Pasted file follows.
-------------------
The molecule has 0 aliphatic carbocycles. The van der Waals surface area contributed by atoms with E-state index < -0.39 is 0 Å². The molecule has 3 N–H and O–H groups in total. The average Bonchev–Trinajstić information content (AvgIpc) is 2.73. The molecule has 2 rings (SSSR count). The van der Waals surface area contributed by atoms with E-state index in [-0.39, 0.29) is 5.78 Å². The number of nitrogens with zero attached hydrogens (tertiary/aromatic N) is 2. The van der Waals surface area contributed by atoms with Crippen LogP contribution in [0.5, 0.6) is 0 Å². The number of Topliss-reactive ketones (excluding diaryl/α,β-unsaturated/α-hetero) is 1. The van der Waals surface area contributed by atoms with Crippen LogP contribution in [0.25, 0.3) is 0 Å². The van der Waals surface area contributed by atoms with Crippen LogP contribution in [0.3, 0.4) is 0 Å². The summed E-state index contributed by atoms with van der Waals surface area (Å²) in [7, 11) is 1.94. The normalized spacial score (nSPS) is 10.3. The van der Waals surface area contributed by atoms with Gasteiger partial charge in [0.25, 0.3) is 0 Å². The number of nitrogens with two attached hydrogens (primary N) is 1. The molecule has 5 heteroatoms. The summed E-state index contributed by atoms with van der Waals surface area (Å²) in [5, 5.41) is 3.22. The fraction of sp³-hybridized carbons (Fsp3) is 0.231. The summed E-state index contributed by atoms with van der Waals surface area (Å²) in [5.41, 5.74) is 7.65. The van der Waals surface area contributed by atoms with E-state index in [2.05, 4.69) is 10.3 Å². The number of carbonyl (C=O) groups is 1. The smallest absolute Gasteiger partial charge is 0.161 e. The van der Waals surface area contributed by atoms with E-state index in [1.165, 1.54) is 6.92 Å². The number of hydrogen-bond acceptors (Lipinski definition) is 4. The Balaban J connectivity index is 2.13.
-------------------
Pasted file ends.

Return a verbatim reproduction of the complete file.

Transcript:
The molecule has 0 aliphatic carbocycles. The van der Waals surface area contributed by atoms with E-state index < -0.39 is 0 Å². The molecule has 3 N–H and O–H groups in total. The average Bonchev–Trinajstić information content (AvgIpc) is 2.73. The molecule has 2 rings (SSSR count). The van der Waals surface area contributed by atoms with E-state index in [-0.39, 0.29) is 5.78 Å². The number of nitrogens with zero attached hydrogens (tertiary/aromatic N) is 2. The van der Waals surface area contributed by atoms with Crippen LogP contribution in [0.5, 0.6) is 0 Å². The number of Topliss-reactive ketones (excluding diaryl/α,β-unsaturated/α-hetero) is 1. The van der Waals surface area contributed by atoms with Crippen LogP contribution in [0.25, 0.3) is 0 Å². The van der Waals surface area contributed by atoms with Crippen LogP contribution in [0.3, 0.4) is 0 Å². The summed E-state index contributed by atoms with van der Waals surface area (Å²) in [7, 11) is 1.94. The normalized spacial score (nSPS) is 10.3. The van der Waals surface area contributed by atoms with Gasteiger partial charge in [0.25, 0.3) is 0 Å². The number of nitrogens with two attached hydrogens (primary N) is 1. The molecule has 5 heteroatoms. The summed E-state index contributed by atoms with van der Waals surface area (Å²) in [5, 5.41) is 3.22. The fraction of sp³-hybridized carbons (Fsp3) is 0.231. The summed E-state index contributed by atoms with van der Waals surface area (Å²) in [5.41, 5.74) is 7.65. The van der Waals surface area contributed by atoms with E-state index in [2.05, 4.69) is 10.3 Å². The number of carbonyl (C=O) groups is 1. The smallest absolute Gasteiger partial charge is 0.161 e. The van der Waals surface area contributed by atoms with E-state index in [1.165, 1.54) is 6.92 Å². The number of hydrogen-bond acceptors (Lipinski definition) is 4. The Balaban J connectivity index is 2.13.